Monday, May 11, 2009

Yesterday with Blu

Groundwork: To warm up, I had Blu walk, trot, and canter around me in both directions on the 18' line. He back out and sent very well, and he returned excellently with great demeanor, but he was not as good about changing directions on the circle. Next, I had him yo yo back and forth from me with me standing on the other side of an overturned barrel. It took several back and forths before he went back straight and with effort. I then rolled the barrel away from me so he had to jump over it to reach me. That was a struggle for him to make that choice. He tried going around it of course and I just made that uncomfortable for him by whipping the ground when ever he stepped out from behind it. Twice, he zoomed in an arc away from it and I whapped the ground until he returned to behind the barrel and there, he got to rest for 30 seconds. He started to paw the barrel and he was rewarded for his interest with a watermelon rind bite. Of course the next step for him was to attempt to step one foot at a time over it, which, always ends sillily for him: he get his front over and then ends up stepping ON the barrel with his back end and rolling it for a bit. After that semi-success, I worked on speeding up going sideways on the fence. It took about 10 ft before he was calm.

I have been working with Blu's bit skills when I made a decision. Skip it. New approach: train him to do everything with my hand down and reins loose. The back up aide is the carrot stick rather than the reins. To guarantee that I don't need the carrot stick when I get into the show ring, I am going to teach him this quick (luckily for me, he is a cooperative, fast learner and my first show with him is not until June 20). The other day, I worked on sharp turns to the right with a few markers and two lines of fence to help him make sense of it all. It was super rough for the first 20 turns, but all of a sudden, he was whipping around almost all the corners with a light leg cue (a few of them at certain points still needed the carrot stick). Yesterday, I did turns to the left, and he picked it up faster. He understood that the leg pressure was not to speed up (that was an issue the other day) and he got those turns at every point I asked by the time I was done.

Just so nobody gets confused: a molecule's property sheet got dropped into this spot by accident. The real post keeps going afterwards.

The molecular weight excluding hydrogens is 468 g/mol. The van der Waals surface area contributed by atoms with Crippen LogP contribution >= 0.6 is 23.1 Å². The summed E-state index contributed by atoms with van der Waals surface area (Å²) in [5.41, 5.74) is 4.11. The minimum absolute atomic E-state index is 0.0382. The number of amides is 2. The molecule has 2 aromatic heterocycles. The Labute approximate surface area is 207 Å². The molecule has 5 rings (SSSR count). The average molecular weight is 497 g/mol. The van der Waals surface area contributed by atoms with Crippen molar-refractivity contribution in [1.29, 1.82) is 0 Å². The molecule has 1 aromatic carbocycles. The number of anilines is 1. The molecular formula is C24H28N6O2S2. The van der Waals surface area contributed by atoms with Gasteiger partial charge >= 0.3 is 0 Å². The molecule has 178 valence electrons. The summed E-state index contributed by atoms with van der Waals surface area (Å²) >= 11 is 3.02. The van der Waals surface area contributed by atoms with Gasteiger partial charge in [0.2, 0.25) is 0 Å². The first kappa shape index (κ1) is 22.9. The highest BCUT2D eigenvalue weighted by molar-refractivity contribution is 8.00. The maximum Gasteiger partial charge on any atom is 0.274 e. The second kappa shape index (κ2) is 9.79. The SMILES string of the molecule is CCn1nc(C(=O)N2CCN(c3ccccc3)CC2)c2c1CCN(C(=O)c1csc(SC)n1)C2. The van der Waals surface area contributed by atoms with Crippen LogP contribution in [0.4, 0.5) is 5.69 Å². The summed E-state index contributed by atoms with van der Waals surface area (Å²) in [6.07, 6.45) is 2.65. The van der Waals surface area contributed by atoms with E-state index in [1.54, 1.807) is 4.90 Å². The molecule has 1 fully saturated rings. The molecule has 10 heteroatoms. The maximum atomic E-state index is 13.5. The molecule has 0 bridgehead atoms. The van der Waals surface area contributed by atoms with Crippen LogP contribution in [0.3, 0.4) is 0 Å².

The other thing I am progressing him on is cantering outside the round pen. He is not a confident canterer in the saddle and the round pen helped him focus on a small path. With the open pasture, he gets all over, speedy, head up, etc. So, I just ease him very gently around the pasture until he calms down at the canter. I usually loose all power steering and have to go totally manual with him, but with just the two days of turning focus and straight lines, his canter has gotten a lot easier to control. I look forward to the next time I can work with him.

About Me

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I am a young horsewoman with a million things on my mind. I have been a student of the horse all my life. As a little girl, I had a desire to understand horses on deeper levels. I believed that there was no such thing as a bad horse, and I believed that all horses were beautiful. One might say that I was a naive child, but I guess I don't have an excuse anymore, because I still believe all of that, and Parelli Natural Horsemanship is helping expand on this perspective.

What We Are Currently Playing With

  • Moving Close Circles at Liberty
  • Soft, Balanced Canter on 45' Line
  • Zone 5 Driving